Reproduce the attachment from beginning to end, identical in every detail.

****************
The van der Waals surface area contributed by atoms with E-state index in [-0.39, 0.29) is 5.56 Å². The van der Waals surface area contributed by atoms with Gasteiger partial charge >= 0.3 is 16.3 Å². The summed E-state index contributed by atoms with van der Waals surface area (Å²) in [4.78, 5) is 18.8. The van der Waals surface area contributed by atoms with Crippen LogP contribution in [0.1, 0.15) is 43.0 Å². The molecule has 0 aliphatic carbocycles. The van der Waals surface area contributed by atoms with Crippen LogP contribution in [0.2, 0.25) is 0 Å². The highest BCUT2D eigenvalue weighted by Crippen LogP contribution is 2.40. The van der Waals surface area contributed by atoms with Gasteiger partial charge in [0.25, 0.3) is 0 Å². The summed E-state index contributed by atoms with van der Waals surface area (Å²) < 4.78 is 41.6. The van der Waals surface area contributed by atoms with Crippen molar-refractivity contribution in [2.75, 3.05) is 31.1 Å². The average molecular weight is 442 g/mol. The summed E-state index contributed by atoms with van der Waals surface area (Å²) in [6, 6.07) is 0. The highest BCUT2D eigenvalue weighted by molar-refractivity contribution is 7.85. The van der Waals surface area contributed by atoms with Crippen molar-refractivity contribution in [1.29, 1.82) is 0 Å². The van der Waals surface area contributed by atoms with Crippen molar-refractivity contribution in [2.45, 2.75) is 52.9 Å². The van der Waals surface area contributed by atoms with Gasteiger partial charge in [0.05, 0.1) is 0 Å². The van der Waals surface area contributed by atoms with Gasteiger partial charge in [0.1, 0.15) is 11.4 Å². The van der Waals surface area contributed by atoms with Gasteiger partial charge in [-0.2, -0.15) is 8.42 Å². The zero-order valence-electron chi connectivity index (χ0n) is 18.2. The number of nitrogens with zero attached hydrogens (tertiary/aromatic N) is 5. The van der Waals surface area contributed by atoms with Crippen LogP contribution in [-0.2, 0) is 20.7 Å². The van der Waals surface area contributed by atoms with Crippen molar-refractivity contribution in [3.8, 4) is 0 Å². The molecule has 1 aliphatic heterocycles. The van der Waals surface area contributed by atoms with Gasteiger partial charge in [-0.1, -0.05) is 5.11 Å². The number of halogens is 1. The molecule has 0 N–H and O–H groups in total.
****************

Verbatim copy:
The van der Waals surface area contributed by atoms with E-state index in [-0.39, 0.29) is 5.56 Å². The van der Waals surface area contributed by atoms with Gasteiger partial charge >= 0.3 is 16.3 Å². The summed E-state index contributed by atoms with van der Waals surface area (Å²) in [4.78, 5) is 18.8. The van der Waals surface area contributed by atoms with Crippen LogP contribution in [0.1, 0.15) is 43.0 Å². The molecule has 0 aliphatic carbocycles. The van der Waals surface area contributed by atoms with Crippen LogP contribution in [0.2, 0.25) is 0 Å². The highest BCUT2D eigenvalue weighted by Crippen LogP contribution is 2.40. The van der Waals surface area contributed by atoms with Gasteiger partial charge in [0.25, 0.3) is 0 Å². The summed E-state index contributed by atoms with van der Waals surface area (Å²) < 4.78 is 41.6. The van der Waals surface area contributed by atoms with Crippen molar-refractivity contribution in [2.75, 3.05) is 31.1 Å². The average molecular weight is 442 g/mol. The summed E-state index contributed by atoms with van der Waals surface area (Å²) in [6, 6.07) is 0. The highest BCUT2D eigenvalue weighted by molar-refractivity contribution is 7.85. The van der Waals surface area contributed by atoms with Crippen molar-refractivity contribution in [1.29, 1.82) is 0 Å². The van der Waals surface area contributed by atoms with Crippen molar-refractivity contribution in [2.45, 2.75) is 52.9 Å². The van der Waals surface area contributed by atoms with Gasteiger partial charge in [0.05, 0.1) is 0 Å². The van der Waals surface area contributed by atoms with Gasteiger partial charge in [0.1, 0.15) is 11.4 Å². The van der Waals surface area contributed by atoms with Gasteiger partial charge in [-0.2, -0.15) is 8.42 Å². The zero-order valence-electron chi connectivity index (χ0n) is 18.2. The number of nitrogens with zero attached hydrogens (tertiary/aromatic N) is 5. The van der Waals surface area contributed by atoms with Crippen LogP contribution in [-0.2, 0) is 20.7 Å². The van der Waals surface area contributed by atoms with Crippen molar-refractivity contribution in [3.8, 4) is 0 Å². The molecule has 1 aliphatic heterocycles. The van der Waals surface area contributed by atoms with Gasteiger partial charge in [-0.1, -0.05) is 5.11 Å². The number of halogens is 1. The molecule has 0 N–H and O–H groups in total.